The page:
African scientists can take the lead in making genetic improvements to neglected native plants that can help diversify the world’s food supply, a new study suggests.
Most of the food we eat is sourced from a miniscule fraction of total plant diversity. Just three major crops currently provide more than 40 percent of global calorie intake. Breeding and crop improvement efforts are often restricted to those few crops, further reinforcing the trend of poor agricultural biodiversity and making global food systems vulnerable to environmental and social instabilities.
But that limited approach may be changing, now that an African-led international team of researchers has completed the first plant genome assembly produced in Africa. Historically, crops indigenous to Africa have been sequenced outside of the continent, and in many cases did not involve African scientists.
In this study, researchers worked with lablab, a legume native to the continent that is cultivated for food and feed in the tropics. It is also rich in bioactive compounds with pharmacological potential, including against SARS-Cov2, the researchers noted.
Besides reflecting an incredible technological feat, the study — published in a pre-print — also developed a precedent for African scientists to lead on genome assemblies and other research endeavors, especially when crops native to Africa are concerned.
“Our approach provides a valuable resource for lablab improvement and also presents a model that could be explored by other researchers sequencing indigenous crops, particularly from low- and middle-income countries,” the authors wrote.
The research — led by scientists at the International Livestock Research Institute in collaboration with the John Innes Center and several European universities — comes at a time when yield improvements of major crops like wheat, maize, and rice have plateaued.
Meanwhile, native crops that are resilient to climate change, nutrient-rich and locally important offer bountiful potential, but remain largely understudied. These plants, often referred to as orphan crops due to their general neglect by researchers, provide an incredible opportunity to diversify the food supply in a culturally appropriate way.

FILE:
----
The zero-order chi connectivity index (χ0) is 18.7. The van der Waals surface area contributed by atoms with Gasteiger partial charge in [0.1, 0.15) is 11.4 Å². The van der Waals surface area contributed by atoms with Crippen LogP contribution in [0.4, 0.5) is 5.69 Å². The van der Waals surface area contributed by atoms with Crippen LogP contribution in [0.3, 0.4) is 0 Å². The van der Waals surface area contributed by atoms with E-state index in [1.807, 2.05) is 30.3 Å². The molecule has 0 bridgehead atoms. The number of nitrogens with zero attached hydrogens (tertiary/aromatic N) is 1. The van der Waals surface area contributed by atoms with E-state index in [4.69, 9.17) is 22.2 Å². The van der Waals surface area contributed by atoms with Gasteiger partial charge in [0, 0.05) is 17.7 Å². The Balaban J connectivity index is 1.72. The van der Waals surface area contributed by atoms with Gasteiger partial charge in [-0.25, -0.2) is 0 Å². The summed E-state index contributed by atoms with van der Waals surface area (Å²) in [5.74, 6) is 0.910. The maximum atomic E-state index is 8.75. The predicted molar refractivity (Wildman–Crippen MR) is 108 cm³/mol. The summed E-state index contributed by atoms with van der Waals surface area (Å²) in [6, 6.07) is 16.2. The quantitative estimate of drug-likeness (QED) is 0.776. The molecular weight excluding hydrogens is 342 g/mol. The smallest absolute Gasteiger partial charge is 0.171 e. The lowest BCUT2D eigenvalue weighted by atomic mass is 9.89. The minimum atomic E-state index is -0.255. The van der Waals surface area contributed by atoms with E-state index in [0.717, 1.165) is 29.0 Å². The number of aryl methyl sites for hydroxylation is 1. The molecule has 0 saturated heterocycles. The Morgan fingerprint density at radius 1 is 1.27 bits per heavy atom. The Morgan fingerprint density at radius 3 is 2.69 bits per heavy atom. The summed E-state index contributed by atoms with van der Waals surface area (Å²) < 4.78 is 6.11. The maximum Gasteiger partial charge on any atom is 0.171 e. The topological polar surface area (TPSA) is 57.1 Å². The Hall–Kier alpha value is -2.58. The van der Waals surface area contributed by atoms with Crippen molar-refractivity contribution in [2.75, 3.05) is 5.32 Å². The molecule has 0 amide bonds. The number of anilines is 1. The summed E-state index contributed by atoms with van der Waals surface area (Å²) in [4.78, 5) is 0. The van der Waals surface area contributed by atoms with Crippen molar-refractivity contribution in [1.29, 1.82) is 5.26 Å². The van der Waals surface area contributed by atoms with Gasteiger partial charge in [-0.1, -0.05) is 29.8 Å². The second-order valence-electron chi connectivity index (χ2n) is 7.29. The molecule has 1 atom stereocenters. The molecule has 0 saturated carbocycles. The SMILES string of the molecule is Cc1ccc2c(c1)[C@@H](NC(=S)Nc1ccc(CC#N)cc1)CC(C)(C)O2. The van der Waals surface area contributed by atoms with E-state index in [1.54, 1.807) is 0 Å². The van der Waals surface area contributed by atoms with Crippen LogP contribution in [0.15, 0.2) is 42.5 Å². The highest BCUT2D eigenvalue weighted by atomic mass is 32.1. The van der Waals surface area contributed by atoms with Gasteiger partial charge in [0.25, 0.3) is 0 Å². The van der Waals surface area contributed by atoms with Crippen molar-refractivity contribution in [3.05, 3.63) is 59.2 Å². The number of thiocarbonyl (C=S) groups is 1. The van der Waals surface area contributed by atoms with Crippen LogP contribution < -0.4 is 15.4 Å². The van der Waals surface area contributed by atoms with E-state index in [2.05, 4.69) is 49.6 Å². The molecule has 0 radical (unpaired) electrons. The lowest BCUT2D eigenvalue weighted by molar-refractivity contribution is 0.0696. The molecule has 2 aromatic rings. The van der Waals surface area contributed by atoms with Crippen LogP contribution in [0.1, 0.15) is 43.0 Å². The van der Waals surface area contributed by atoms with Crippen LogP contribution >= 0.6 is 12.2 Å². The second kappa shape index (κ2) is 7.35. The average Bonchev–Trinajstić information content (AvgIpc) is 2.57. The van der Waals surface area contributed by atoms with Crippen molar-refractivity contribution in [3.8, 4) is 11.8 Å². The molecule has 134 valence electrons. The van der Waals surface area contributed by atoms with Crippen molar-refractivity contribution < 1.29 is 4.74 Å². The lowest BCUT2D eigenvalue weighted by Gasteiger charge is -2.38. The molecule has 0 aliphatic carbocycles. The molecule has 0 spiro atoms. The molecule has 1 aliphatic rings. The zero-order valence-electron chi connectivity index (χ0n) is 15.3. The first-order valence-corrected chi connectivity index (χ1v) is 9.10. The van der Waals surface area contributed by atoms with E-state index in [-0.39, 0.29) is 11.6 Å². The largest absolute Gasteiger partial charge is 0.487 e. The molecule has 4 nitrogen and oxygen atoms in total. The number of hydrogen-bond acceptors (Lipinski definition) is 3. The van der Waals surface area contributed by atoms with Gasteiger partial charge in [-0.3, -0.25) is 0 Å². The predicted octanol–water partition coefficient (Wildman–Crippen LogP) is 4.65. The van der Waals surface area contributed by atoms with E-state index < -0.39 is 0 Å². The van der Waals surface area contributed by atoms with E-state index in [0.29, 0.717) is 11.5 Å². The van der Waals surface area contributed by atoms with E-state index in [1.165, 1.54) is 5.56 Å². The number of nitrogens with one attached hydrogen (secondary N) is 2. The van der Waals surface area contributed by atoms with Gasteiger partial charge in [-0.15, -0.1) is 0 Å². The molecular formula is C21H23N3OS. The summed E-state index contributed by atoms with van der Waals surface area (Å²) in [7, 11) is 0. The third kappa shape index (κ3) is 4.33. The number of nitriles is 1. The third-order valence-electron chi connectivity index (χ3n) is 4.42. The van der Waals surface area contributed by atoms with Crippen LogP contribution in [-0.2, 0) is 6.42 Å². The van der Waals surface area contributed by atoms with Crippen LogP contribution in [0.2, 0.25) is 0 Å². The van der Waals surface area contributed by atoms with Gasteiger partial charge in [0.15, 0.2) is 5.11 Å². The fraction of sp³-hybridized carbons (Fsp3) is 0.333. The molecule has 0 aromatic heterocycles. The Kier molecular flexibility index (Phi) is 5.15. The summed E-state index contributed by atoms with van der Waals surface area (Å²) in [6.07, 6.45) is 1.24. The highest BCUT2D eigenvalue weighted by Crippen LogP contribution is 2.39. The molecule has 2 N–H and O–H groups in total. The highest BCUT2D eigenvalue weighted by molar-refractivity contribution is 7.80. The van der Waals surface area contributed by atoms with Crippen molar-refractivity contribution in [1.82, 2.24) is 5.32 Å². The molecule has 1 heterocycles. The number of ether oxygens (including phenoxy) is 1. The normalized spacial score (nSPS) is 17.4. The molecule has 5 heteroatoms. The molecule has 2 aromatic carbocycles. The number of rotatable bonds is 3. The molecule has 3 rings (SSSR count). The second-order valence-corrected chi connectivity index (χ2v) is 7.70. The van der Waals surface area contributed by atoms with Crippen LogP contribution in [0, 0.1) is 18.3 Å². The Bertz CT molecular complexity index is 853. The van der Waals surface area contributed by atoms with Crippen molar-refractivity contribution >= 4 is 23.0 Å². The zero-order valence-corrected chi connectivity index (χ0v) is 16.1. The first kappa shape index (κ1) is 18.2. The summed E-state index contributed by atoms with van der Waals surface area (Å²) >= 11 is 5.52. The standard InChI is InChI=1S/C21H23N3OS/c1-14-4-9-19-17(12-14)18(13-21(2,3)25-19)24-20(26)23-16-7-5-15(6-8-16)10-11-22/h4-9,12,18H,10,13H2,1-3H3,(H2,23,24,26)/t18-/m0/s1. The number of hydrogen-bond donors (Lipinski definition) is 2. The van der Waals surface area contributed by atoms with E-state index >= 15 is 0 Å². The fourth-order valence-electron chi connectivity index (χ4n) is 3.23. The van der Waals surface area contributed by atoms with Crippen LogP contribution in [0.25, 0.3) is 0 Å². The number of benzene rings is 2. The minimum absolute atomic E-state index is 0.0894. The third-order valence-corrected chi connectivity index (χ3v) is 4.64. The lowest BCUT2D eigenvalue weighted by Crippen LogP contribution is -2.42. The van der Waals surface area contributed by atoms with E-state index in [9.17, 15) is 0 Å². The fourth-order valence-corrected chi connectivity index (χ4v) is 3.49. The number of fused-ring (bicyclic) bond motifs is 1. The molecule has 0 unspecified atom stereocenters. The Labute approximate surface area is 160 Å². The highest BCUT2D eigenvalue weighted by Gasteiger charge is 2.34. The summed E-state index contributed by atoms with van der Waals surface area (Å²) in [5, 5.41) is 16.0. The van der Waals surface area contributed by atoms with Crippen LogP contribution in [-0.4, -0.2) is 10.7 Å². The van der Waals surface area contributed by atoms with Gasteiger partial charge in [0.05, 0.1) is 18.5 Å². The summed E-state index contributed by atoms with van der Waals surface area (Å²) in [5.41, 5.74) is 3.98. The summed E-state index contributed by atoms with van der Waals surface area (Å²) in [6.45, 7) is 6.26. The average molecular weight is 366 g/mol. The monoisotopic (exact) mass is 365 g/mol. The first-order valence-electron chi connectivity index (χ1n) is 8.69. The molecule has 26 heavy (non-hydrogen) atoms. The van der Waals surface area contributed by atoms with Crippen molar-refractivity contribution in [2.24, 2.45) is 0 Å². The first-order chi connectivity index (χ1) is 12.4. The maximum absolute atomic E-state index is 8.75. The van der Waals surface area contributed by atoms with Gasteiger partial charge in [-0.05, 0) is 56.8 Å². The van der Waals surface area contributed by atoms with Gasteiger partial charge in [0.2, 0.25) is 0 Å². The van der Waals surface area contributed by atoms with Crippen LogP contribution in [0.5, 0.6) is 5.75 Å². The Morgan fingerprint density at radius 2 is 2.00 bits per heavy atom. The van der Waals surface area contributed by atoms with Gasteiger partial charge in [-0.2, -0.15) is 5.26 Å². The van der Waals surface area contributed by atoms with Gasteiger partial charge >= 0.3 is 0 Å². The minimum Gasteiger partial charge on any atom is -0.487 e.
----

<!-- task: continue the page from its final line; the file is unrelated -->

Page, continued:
Farmers and scientists alike recognize the value of focusing new efforts on improving and integrating orphan crops into production to reap the positive benefits that come with diversifying the agricultural landscape.
The assembly of the lablab genome provides a rich basis for future crop improvements, while the mechanism by which it was produced has shifted the paradigm for how genomic resources are generated.
“Genome-assisted breeding offers hope of a new green revolution by helping to uncover and unlock novel genetic variation for crop improvement,” the authors wrote. “Over the last 20 years, the genomes of 135 domesticated crops have been sequenced and assembled, including those of orphan crops. However, it has recently been acknowledged that researchers from Africa are grossly underrepresented in the genome sequencing efforts of their indigenous orphan crops.”
Making use of international collaborations to complement the expertise of African scientific leaders has proven to be a functional model for future crop improvement. By generating genomic resources for orphan crops like lablab, huge improvements can be attained more rapidly than ever before.
Improvements of other orphan crops, such as teff, millet, yam and cassava, can provide important pathways for future food security and climate resilience, especially when research initiatives are led by those most intimately linked with the cultivation of these crops.
Image: Lablab bean (lablab purpureus) has both food and pharmacological value. Photo: Shutterstock/guloabang